4-H Lego program grows, readies for regional competition

By Tom Rivers, Editor Posted 3 November 2014 at 12:00 am

Photos by Tom Rivers – Zach Moore, a member of the Kids Only Work Zone or KOWZ, finds an attachment for the team’s Lego robot during a practice on Saturday. Zach, 13, of Albion has been with the program each of its three years. Jayden Neal works on the computer.

ALBION – It started two years ago with a team of about a dozen kids, ages 8 to 14. The First Lego League expanded to three teams last year and now there are four teams with about 40 kids altogether in the program through 4-H in Orleans County.

The teams have been meeting three times a week since mid September. They have a regional competition on Nov. 15 in Churchville, vying against teams that are typically affiliated with schools with paid staff.

In Orleans County, the FLL program is under the 4-H umbrella with Erik and Marlene Seielstad as the volunteer mentors with help from their son Morgan and some other adults.

Anna Reese, 10, of Medina uses a laptop to research Alzheimer’s. Her team is studying ways to help people with Alzheimer’s preserve their memory skills. In addition to working with a Lego robot, the teams need to research a topic and present that information before judges.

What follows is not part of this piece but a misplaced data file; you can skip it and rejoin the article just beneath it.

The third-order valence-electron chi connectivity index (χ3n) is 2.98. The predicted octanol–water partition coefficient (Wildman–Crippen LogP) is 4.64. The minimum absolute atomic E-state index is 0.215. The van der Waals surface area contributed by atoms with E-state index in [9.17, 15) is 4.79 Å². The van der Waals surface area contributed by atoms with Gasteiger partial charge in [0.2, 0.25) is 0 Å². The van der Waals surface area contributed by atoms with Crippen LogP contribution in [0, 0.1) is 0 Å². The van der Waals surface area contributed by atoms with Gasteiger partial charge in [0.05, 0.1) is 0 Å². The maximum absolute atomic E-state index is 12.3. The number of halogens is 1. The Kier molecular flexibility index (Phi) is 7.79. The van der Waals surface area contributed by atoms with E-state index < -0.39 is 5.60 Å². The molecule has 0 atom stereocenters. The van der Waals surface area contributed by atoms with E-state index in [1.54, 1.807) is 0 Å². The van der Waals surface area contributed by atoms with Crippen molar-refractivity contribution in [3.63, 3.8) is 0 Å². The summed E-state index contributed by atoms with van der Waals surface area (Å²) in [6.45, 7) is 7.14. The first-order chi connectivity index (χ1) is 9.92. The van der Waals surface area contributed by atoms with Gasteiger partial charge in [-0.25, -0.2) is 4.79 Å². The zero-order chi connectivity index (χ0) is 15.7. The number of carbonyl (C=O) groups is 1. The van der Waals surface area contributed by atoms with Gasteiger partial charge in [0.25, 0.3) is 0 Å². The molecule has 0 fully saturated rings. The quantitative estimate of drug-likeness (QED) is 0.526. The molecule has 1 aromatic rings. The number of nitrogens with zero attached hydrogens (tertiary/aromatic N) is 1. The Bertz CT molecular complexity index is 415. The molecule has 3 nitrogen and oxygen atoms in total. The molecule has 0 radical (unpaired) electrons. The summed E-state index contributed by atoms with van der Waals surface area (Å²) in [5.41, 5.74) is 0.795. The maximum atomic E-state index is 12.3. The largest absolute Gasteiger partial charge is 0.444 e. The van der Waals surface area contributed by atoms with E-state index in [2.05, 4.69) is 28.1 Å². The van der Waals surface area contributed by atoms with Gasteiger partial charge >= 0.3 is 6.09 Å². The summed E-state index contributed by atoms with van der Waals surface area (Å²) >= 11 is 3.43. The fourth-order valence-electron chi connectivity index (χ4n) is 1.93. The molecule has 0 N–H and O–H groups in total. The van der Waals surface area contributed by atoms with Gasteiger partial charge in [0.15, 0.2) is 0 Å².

The mentors provide some supervision and advice, but the kids are driving the action. They meet at an onion packing house, the former Remley Printing Company in Albion. Signs taped to the wall say, “Kids do the work.” (Panek Farms donates use of the space for the teams.)

The teams have their own workspaces. They use WiFi on their laptops to research topics. This year’s theme is “FLL World Class: Learning Unleashed.”

Teams have discretion in researching their topics. One is studying how to better communicate, advocating for interpersonal skills over email. Another team is developing a new method for teaching typing skills and another team is researching how to preserve memory skills for Alzheimer’s patients.

Most of the focus is on the robot, which needs to be designed and programmed to conquer challenges, including retrieving rings on a course, throwing a ball through a hoop, opening doors and clicking on a switch.

“The kids get the opportunity to work together and accomplish things,” said Mr. Seielstad, who works as a systems engineer in Rochester.

Erik Seielstad has volunteered as mentor in the Lego program since it started in 2012. He is pictured with Dan Squire, 13, of Medina.

Seielstad and his wife also are mentors for the robotics team, which includes high school kids. That program starts in January.

The Seielstads and their son Morgan, now a senior at Albion, have been champions of the robotics and Lego program in the county. It now draws participants from throughout the county, as well as from Elba and Brockport, which are outside Orleans.

“I find it overwhelming that this has occurred,” said Mrs. Seielstad, a member of the Albion Board of Education. “Our uniqueness is we have people from all over our county, as well as kids from other counties.”

Jason Foote, an engineer, provides some supervision for one of the Lego teams, which includes his son Jacob. Jody Neal and Mike Beach are also active adult volunteers with the program.